Causes and consequences of bacterial adherence to mucosal epithelia during critical illness

New Horiz. 1994 May;2(2):264-72.

Abstract

The interaction between host and pathogen during catabolic stress represents a dynamic battlefield, where the microbe's strategy to ensure its survival and multiplication come face to face with the repertoire of the host's immune system. From the microbe's point of view, the ICU offers the least optimal living condition, representing at times an outright holocaust for entire populations of fellow bacteria. This situation is especially true for intestinal bacteria, which can be exposed to all sorts of extreme conditions, such as starvation, turgor pressure, altered temperature, antibiotics, and osmolality changes. These conditions may act as environmental cues and elicit changes in bacterial gene expression that lead to effective coping responses. Starvation countermeasures can be especially strong signals for bacteria to follow chemical trails in search of nutrients. Harming the host is not the microbe's intent; its goal is to prevail. Injury to the host by a microbe struggling to survive is the inadvertent consequence of a threatening environment. This struggle between host and pathogen is particularly apparent at the mucosal surface, especially in the gastrointestinal tract, where microbes have enjoyed the leisurely life of a stable temperature and a constant food supply. The focus of this discussion is on one small aspect of the manner in which microbes ensure their survival during catabolic stress by attaching to host epithelial cells. The conditions and consequences of this process are discussed.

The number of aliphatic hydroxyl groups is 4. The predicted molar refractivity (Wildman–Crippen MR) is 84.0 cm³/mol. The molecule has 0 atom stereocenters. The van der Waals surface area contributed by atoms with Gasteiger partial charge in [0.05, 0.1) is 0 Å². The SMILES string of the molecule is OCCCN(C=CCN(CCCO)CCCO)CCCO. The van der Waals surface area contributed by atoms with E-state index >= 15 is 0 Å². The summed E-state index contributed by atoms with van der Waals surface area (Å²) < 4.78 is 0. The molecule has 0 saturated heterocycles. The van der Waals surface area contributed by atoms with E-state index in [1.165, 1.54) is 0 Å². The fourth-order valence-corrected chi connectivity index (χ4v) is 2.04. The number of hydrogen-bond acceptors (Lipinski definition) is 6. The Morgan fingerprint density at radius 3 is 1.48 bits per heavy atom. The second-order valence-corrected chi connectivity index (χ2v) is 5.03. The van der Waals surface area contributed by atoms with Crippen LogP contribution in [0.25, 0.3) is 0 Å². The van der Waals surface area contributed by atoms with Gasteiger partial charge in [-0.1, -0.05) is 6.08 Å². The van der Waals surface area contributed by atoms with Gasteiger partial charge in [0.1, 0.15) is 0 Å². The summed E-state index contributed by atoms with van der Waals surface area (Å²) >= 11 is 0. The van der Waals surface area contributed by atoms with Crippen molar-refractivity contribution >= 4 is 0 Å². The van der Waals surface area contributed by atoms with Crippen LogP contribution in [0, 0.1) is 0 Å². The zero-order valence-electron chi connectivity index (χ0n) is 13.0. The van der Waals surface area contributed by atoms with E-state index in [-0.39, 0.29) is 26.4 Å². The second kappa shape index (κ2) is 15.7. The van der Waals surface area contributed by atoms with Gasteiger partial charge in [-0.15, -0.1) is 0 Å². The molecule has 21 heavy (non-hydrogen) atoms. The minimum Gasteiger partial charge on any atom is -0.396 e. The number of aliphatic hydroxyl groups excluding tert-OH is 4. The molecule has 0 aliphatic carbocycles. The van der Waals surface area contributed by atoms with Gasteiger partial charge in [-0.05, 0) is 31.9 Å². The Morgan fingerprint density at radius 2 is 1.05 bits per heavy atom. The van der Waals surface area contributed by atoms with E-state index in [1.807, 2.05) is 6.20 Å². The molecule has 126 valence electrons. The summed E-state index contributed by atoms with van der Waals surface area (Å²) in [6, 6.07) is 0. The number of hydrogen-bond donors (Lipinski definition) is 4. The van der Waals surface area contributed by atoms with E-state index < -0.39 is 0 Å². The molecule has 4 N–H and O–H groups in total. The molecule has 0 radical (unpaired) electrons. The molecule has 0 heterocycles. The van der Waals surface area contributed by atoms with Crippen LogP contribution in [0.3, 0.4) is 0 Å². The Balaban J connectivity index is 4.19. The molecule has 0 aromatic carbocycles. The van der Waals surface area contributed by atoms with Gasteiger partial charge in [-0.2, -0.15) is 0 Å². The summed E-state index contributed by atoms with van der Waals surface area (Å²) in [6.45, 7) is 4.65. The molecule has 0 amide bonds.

Publication types

  • Review

MeSH terms

  • Anti-Bacterial Agents / therapeutic use
  • Bacterial Adhesion* / genetics
  • Bacterial Adhesion* / immunology
  • Critical Illness* / therapy
  • Cytokines / immunology
  • Epithelium
  • Escherichia coli / genetics
  • Escherichia coli / growth & development*
  • Gene Expression Regulation, Bacterial*
  • Humans
  • Immunocompetence*
  • Intensive Care Units
  • Intestinal Mucosa / immunology
  • Intestinal Mucosa / microbiology*
  • Osmolar Concentration
  • Pressure
  • Starvation / immunology
  • Stress, Physiological / immunology
  • Temperature

Substances

  • Anti-Bacterial Agents
  • Cytokines